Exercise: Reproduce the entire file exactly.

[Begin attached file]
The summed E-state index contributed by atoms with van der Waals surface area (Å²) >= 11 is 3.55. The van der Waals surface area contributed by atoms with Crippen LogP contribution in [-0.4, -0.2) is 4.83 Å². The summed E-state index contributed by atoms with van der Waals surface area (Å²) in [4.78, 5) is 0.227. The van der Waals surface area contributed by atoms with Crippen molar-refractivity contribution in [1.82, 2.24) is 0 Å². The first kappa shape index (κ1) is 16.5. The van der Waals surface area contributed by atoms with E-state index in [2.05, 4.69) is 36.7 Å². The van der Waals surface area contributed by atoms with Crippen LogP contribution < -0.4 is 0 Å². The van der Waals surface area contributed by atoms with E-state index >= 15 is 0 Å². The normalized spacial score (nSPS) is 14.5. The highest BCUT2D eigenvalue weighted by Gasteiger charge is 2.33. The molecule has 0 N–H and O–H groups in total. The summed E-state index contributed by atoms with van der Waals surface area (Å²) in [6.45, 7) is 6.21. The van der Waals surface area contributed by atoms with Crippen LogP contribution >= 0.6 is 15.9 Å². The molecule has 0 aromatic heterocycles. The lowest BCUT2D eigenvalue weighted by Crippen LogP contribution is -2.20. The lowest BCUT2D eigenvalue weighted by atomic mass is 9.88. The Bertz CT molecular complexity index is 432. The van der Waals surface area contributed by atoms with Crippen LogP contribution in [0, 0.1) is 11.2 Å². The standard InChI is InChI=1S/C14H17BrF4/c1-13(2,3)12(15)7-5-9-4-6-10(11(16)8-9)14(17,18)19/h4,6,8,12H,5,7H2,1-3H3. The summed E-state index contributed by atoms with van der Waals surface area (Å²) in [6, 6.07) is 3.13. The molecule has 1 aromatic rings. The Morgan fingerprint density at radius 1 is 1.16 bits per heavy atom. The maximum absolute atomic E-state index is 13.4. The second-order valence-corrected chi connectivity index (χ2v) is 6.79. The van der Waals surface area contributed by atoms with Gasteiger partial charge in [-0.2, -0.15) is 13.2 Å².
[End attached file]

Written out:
The summed E-state index contributed by atoms with van der Waals surface area (Å²) >= 11 is 3.55. The van der Waals surface area contributed by atoms with Crippen LogP contribution in [-0.4, -0.2) is 4.83 Å². The summed E-state index contributed by atoms with van der Waals surface area (Å²) in [4.78, 5) is 0.227. The van der Waals surface area contributed by atoms with Crippen molar-refractivity contribution in [1.82, 2.24) is 0 Å². The first kappa shape index (κ1) is 16.5. The van der Waals surface area contributed by atoms with E-state index in [2.05, 4.69) is 36.7 Å². The van der Waals surface area contributed by atoms with Crippen LogP contribution < -0.4 is 0 Å². The van der Waals surface area contributed by atoms with E-state index >= 15 is 0 Å². The normalized spacial score (nSPS) is 14.5. The highest BCUT2D eigenvalue weighted by Gasteiger charge is 2.33. The molecule has 0 N–H and O–H groups in total. The summed E-state index contributed by atoms with van der Waals surface area (Å²) in [6.45, 7) is 6.21. The van der Waals surface area contributed by atoms with Crippen LogP contribution >= 0.6 is 15.9 Å². The molecule has 0 aromatic heterocycles. The lowest BCUT2D eigenvalue weighted by Crippen LogP contribution is -2.20. The lowest BCUT2D eigenvalue weighted by atomic mass is 9.88. The Bertz CT molecular complexity index is 432. The van der Waals surface area contributed by atoms with Crippen LogP contribution in [0, 0.1) is 11.2 Å². The standard InChI is InChI=1S/C14H17BrF4/c1-13(2,3)12(15)7-5-9-4-6-10(11(16)8-9)14(17,18)19/h4,6,8,12H,5,7H2,1-3H3. The summed E-state index contributed by atoms with van der Waals surface area (Å²) in [6, 6.07) is 3.13. The molecule has 1 aromatic rings. The Morgan fingerprint density at radius 1 is 1.16 bits per heavy atom. The maximum absolute atomic E-state index is 13.4. The second-order valence-corrected chi connectivity index (χ2v) is 6.79. The van der Waals surface area contributed by atoms with Gasteiger partial charge in [-0.2, -0.15) is 13.2 Å².